Sunday, October 21, 2012

I like my politics honest

I know this may sound silly given the political shenanigans of this political election cycle, but I really do appreciate honesty in the people I vote for. I can never vote from Romney for example, his lies are too many to count. This post is not about presidential politics, I’m focused on local issues today. In this case, a Democrat named Cristina Garcia who is running for the California State Assembly in the 58th District in this November’s election. Political party affiliation and politics aside, I cannot vote for her. Here is why.

Garcia promoted herself in election material by claiming she had a PhD in Public Administration from USC.

“In my campaign literature for state assembly, I stated that I have a PhD from USC. While I have finished all of my course work, I technically am only a PhD candidate. I have yet to finish the final process of my PhD, which is defending my dissertation. I will fulfill that final responsibility in the near future.”

“As such, I take full responsibility for using the term PhD instead of PhD candidate in my campaign literature. For that I humbly apologize and ask for the forgiveness and understanding of all the voters of the 58th Assembly District,” Garcia said.

Source: Assembly hopeful Cristina Garcia admits not having Doctoral credentials; seeks ‘forgiveness’ from voters

Misrepresenting ones credentials is a dumb thing to do, especially when your opponent runs a private investigation business. More importantly, it cause me to write the candidate off as untrustworthy. She could have said that she was a PhD candidate. Doing so would carry the same weight.

I try not to lie. It’s hard, but I do try to be honest. For example, when asked if I still have my APICS certification, I say no. I kept it for years, but did not renew it after I changed careers. I don’t use the certification (CPIM) in my title any longer because that would be misrepresenting my credentials, but I do list it on my resume as inactive, In other words, I was once certified, but I am not certified any longer. I do the same thing with my MBA. If asked I will tell people I finished near the top of my class. I don’t say top ten, I don’t say, “top of my class.” If you press me I will give my actual placement, which is in the top 20.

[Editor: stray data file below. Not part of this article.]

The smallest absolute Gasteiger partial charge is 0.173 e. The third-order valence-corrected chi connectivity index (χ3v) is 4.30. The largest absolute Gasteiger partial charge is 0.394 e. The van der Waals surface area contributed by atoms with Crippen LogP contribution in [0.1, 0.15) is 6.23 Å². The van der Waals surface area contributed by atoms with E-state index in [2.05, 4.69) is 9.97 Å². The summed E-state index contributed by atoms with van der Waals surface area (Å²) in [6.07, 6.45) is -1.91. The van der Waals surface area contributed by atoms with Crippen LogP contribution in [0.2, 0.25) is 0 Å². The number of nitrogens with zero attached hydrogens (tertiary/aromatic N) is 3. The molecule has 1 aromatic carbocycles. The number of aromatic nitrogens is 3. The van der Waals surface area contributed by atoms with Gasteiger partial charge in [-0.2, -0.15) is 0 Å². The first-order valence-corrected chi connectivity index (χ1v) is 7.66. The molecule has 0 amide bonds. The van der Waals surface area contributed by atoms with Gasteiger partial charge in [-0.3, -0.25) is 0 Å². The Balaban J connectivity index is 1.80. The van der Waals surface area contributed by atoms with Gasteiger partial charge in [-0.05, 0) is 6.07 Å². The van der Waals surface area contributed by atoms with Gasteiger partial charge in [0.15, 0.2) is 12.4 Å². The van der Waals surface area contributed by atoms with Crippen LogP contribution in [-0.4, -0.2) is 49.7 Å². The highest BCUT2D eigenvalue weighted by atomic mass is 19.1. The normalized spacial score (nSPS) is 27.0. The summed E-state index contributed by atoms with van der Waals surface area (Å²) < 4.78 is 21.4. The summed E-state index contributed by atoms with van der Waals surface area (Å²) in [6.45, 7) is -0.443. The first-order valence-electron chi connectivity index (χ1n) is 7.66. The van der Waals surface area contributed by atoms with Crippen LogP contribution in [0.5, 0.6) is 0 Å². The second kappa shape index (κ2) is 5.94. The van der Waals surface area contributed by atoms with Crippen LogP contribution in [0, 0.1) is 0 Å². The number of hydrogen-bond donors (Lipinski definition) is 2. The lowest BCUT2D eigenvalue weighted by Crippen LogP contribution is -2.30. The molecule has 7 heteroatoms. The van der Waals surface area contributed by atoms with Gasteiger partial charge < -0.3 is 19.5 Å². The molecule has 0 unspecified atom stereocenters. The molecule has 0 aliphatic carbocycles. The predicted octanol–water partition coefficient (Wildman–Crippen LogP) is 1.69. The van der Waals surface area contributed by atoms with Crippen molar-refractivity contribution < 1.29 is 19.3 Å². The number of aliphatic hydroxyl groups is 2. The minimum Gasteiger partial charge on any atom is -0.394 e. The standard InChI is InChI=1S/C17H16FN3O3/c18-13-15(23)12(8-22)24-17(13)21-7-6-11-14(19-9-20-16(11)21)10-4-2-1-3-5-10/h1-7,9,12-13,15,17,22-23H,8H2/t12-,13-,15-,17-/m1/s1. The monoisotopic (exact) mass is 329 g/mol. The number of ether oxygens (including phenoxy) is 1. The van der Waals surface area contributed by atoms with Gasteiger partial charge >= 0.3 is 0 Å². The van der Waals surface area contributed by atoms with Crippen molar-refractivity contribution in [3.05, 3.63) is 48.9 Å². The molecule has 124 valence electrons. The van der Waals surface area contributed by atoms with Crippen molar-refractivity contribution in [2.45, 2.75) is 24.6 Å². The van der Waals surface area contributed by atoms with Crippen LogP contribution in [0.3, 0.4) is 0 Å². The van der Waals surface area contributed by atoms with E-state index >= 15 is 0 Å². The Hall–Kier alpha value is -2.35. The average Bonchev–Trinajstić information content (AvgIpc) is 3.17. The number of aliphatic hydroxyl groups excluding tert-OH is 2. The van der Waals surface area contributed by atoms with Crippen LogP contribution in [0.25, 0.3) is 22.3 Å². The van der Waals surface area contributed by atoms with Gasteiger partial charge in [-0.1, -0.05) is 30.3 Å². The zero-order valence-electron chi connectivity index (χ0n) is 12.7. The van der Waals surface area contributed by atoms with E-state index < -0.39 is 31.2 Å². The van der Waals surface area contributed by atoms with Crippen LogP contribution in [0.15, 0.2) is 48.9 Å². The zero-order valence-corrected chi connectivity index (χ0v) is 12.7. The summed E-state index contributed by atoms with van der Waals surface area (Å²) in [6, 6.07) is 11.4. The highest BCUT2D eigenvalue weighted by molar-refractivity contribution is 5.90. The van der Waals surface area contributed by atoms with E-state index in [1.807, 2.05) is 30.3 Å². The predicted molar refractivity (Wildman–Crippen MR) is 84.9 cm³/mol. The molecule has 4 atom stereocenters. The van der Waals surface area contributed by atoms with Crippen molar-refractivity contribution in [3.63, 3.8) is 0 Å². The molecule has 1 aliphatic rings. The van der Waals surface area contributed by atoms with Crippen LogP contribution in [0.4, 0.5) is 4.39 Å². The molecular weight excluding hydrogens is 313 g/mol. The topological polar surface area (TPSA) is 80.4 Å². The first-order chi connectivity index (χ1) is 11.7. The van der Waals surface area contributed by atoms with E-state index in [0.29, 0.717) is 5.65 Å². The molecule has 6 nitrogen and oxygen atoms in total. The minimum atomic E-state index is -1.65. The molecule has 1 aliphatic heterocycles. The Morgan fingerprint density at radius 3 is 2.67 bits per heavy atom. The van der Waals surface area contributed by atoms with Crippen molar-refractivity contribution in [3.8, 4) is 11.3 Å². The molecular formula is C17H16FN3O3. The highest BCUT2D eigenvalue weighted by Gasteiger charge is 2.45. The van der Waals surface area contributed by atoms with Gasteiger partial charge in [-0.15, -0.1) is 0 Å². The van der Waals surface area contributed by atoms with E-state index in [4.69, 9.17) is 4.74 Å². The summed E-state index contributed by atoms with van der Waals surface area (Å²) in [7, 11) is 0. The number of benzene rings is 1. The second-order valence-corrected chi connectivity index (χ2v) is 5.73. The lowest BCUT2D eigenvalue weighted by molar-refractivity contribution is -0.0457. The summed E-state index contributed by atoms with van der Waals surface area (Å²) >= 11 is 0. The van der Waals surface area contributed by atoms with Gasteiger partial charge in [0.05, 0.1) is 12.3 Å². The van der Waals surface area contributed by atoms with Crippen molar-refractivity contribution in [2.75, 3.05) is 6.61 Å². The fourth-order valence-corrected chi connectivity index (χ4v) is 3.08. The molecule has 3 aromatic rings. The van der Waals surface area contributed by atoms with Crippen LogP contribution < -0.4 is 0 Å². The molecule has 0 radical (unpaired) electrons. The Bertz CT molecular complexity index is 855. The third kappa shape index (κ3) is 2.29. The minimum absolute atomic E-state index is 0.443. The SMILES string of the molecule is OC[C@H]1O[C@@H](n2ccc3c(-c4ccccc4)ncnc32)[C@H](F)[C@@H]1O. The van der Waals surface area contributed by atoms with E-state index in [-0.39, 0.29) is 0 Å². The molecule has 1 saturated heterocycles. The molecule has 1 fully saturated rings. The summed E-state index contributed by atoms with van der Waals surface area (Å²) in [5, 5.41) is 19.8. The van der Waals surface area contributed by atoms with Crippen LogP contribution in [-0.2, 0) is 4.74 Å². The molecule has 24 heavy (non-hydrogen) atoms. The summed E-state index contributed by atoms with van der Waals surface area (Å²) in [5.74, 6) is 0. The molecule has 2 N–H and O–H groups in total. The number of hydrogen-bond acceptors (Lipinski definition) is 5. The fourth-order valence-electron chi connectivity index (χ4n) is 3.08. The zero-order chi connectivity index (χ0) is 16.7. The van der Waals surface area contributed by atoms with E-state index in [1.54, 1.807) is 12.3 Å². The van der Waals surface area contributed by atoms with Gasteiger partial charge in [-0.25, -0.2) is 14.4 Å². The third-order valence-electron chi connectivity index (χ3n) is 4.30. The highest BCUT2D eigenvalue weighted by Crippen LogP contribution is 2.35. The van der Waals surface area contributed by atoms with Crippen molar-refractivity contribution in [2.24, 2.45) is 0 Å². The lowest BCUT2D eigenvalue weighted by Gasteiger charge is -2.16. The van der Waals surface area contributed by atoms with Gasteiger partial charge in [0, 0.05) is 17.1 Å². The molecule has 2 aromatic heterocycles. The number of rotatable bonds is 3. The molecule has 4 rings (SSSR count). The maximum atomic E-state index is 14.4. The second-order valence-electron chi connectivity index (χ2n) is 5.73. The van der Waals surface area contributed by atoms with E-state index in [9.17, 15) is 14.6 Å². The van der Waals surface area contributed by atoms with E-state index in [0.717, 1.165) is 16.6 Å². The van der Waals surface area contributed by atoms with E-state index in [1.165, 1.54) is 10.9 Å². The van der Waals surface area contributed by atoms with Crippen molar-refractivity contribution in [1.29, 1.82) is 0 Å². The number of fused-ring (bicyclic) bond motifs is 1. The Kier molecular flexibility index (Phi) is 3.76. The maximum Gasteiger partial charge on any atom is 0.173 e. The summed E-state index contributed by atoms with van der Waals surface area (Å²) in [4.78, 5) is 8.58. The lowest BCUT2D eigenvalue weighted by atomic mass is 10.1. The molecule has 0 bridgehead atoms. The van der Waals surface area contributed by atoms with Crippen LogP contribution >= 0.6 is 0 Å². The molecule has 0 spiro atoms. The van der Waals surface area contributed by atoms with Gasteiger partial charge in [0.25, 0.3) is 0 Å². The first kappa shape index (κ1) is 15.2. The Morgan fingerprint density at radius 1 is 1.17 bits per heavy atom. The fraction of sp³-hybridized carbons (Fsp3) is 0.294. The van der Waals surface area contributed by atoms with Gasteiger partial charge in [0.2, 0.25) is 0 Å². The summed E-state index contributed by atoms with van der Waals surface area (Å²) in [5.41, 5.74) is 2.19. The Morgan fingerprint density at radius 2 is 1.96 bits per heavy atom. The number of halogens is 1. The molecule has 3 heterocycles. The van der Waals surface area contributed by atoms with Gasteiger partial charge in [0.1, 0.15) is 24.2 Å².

Honesty brings a sense of humility that is important in relationships. When I tell the story of why I missed being at the very top of my graduating class, I’m happy to relate that I did not study for a key final exam in a very difficult class because my young niece was near death in a hospital 200 miles away. I kept vigil with my family while knowing full well that I would not ace my test. I did poorly, my grade suffered. I felt pretty good about the decision afterwards and I will not trade the memory of seeing my niece in recovery after heart and lung surgery. Garcia will need to learn how to feel good about her failures. She’s a PhD candidate at USC with her course work and dissertation behind her. I would feel pretty good telling that story.

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